DML 1/35 M4A3E8 Sherman 'Thunderbolt VII' Kit First Look
Images by Michael Benolkin
|Date of Review||August 2006||Manufacturer||DML|
|Subject||M4A3E8 Sherman 'Thunderbolt VII'||Scale||1/35|
|Kit Number||6183||Primary Media||633 parts (431 in grey styrene, 160 "Magic Link" T66 tracks, 18 clear styrene, 12 steel springs, 11 etched brass, 6 brass tubes, 1 turned aluminum barrel)|
|Pros||DML "works off the gig sheet" on past kits with CORRECT weld beads and "slide molded" turret shapes; back detail on all wheels; very detailed parts breakdown to HVSS bogies; correct period T66 tracks||Cons||Not enough etched brass for some modelers (see text)|
|Skill Level||Intermediate||MSRP (USD)||$41-45|
There is a document used by the United States Army which goes by its printing reference number as Form DA 2404. It is used to list the daily check faults on vehicles and as such is usually called either a 2404 or "gig sheet." Essentially the majority of kit reviews or build reviews many modelers write or see is pretty much along the same lines, albeit some are more finicky than others as to what they write up as "gigs".
For years fans of the Sherman tank – more properly the US Army M4 Medium Tank series – have been doing this to one kit or another for many reasons. And nearly every major and several minor manufacturer has done a 1/35 scale Sherman – Revell, Monogram, Tamiya, Italeri, Nichimo, MP Models, Dragon Models Limited, and Academy with Sherman based kits either coming out or available from AFV Club and Trumpeter as well. All have been written up for their flaws, mistakes or simple "gigs" and as a result have keep "experten" on the Shermans (and a few real knowledgeable people like Steve Zaloga and Joe Demarco) busy sorting them out for more than 25 years.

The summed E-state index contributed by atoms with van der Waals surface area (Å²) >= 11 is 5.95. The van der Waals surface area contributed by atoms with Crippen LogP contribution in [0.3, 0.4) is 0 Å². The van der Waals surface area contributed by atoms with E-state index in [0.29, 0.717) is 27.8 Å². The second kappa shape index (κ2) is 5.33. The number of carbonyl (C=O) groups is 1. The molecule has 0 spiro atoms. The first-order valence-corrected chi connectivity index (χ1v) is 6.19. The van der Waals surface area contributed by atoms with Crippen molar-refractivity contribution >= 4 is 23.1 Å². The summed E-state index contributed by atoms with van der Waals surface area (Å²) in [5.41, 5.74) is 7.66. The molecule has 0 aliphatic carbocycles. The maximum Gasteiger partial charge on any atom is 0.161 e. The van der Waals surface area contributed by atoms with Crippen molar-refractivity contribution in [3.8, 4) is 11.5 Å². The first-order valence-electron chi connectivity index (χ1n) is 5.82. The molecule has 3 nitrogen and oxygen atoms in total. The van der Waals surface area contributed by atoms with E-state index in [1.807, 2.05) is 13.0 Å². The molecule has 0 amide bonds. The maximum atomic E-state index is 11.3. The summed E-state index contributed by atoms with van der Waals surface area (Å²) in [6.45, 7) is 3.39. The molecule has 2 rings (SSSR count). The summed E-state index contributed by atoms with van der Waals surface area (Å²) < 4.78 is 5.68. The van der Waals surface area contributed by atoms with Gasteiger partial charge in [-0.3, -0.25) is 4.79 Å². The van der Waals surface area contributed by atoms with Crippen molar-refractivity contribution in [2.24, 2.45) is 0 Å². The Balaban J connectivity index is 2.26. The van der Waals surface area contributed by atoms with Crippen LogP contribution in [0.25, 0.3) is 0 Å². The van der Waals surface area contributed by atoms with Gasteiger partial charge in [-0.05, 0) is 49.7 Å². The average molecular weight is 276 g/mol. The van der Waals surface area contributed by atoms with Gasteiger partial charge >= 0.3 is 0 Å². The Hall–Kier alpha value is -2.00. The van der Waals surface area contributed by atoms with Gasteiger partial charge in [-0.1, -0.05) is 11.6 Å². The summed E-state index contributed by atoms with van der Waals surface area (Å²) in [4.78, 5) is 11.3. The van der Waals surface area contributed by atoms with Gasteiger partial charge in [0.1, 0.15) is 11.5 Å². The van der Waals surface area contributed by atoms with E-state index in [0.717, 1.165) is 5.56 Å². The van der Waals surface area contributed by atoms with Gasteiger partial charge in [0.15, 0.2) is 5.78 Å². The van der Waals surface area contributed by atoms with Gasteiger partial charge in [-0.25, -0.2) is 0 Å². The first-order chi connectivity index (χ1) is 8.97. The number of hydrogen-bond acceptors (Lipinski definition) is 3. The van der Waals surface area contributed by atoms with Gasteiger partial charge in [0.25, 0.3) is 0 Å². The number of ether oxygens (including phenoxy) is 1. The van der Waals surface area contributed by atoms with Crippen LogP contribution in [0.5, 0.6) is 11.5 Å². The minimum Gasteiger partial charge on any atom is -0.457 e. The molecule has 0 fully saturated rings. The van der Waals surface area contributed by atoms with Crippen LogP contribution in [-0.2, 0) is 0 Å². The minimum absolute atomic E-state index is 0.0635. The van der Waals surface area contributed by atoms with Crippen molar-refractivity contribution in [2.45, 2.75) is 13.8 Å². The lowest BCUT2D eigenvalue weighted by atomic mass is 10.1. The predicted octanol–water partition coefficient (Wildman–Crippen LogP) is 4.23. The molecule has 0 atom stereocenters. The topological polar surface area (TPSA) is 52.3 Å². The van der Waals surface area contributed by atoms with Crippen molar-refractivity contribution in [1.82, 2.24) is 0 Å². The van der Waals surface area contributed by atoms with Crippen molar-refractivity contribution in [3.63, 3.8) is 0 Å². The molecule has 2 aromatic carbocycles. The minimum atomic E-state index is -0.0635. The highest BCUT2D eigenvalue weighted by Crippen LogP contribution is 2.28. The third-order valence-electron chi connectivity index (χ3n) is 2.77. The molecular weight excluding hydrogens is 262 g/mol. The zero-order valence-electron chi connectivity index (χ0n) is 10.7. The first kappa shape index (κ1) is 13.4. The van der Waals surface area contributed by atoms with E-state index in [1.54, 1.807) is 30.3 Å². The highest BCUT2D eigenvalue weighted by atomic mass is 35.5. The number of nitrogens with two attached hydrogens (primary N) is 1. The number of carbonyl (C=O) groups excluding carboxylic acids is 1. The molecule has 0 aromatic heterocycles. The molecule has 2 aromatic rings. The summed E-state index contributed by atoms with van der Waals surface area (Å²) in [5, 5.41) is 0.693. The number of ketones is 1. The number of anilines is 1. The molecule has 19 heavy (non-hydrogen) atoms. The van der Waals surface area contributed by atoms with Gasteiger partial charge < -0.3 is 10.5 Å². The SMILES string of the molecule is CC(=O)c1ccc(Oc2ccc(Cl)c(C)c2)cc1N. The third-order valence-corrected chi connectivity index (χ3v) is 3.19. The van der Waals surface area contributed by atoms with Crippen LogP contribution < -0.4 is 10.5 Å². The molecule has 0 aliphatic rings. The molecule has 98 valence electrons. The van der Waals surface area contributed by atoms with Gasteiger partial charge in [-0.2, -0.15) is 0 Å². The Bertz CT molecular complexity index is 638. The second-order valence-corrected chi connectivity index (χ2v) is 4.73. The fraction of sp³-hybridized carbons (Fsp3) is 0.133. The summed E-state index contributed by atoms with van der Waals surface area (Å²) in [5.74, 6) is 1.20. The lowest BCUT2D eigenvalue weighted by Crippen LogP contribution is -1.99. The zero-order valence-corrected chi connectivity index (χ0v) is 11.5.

The major problems that are usually noted with the kits are these:
- The turret shapes are wrong, or wrong for the version being modeled;
- The weld beads are wrong, as they show up as "trenches" rather than weld bead which stands proud of the surface;
- The wheels come with no backing detail and are too thin;
- The tracks are not correct, either wrong width, wrong design, wrong patter, or too flimsy;
- And, the details for a specific variant are not correct – exhausts, vents, fenders, grilles, or hatches are not put in the right place (the culprit usually being research of an incorrectly restored vehicle.)
DML has taken much of the criticism of their kits to heart, and even though they have produced the arguably best Sherman kits to date, they have constantly been "gigged" for some or all of the above errors. Now they have come back with a vengeance with this first in a new series of M4 series tank kits, and most of the "gigs" have been "worked off" or eliminated.
The subject of the new kit is the last WWII M4 tank used by Colonel Creighton Abrams after he took off Combat Command B of the 4th Armored Division. It represents an early production M4A3 with the horizontal volute spring suspension, better known as either HVSS or "Easy 8" after its test designation, single-pin T66 cast tracks, a 76mm gun with muzzle brake in the later version of the T23-derived cast turret, and ordnance designed and fitted appliqué armor panels.
While not labeled as a "Smart Kit" like the new Panther Ausf.G, the new M4A3E8 kit uses a minimum of multimedia parts – it comes with a sparse brass sheet of only 11 items for use as the fenders for the wider HVSS suspension and track, a turned aluminum barrel, and 12 springs and six brass tubes that may be fitted to the suspension to permit it to "operate." While I personally am not a fan of "frou-frou" features like this, at least it is a better and more scale-like way to approach it than the toy-like vinyl or rubber fittings used in some other kits from other manufacturers.
The name of the game with this kit is "slide molding" which permits DML to get more onto the model in the right places and with less distortion. The lower hull pan now sports a lot more detail than past kits, including the assembly notching used on the real vehicle and other niceties. The upper hull FINALLY sports something no other kit has done up until now – RAISED weld bead instead of trenches where the welded hull assembles. This by itself will win the affection of many "Shermaholics" who tired of having to constantly fill and reshape the weld beads.